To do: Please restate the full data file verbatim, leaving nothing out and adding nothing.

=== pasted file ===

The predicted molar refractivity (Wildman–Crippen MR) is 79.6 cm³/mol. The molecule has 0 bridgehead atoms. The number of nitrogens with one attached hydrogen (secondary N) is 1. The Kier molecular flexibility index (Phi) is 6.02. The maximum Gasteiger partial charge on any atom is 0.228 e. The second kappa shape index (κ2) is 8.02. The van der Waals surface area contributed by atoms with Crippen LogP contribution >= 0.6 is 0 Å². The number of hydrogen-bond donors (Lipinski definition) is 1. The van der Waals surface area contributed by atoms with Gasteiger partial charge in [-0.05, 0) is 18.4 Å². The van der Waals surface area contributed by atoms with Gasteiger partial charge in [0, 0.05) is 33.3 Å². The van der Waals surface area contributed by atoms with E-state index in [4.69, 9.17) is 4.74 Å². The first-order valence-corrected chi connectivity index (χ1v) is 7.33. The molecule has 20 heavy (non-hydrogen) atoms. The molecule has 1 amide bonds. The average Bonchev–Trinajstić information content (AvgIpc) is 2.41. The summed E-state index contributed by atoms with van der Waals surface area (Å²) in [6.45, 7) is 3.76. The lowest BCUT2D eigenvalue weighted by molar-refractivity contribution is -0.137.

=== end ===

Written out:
The predicted molar refractivity (Wildman–Crippen MR) is 79.6 cm³/mol. The molecule has 0 bridgehead atoms. The number of nitrogens with one attached hydrogen (secondary N) is 1. The Kier molecular flexibility index (Phi) is 6.02. The maximum Gasteiger partial charge on any atom is 0.228 e. The second kappa shape index (κ2) is 8.02. The van der Waals surface area contributed by atoms with Crippen LogP contribution >= 0.6 is 0 Å². The number of hydrogen-bond donors (Lipinski definition) is 1. The van der Waals surface area contributed by atoms with Gasteiger partial charge in [-0.05, 0) is 18.4 Å². The van der Waals surface area contributed by atoms with Gasteiger partial charge in [0, 0.05) is 33.3 Å². The van der Waals surface area contributed by atoms with E-state index in [4.69, 9.17) is 4.74 Å². The first-order valence-corrected chi connectivity index (χ1v) is 7.33. The molecule has 20 heavy (non-hydrogen) atoms. The molecule has 1 amide bonds. The average Bonchev–Trinajstić information content (AvgIpc) is 2.41. The summed E-state index contributed by atoms with van der Waals surface area (Å²) in [6.45, 7) is 3.76. The lowest BCUT2D eigenvalue weighted by molar-refractivity contribution is -0.137.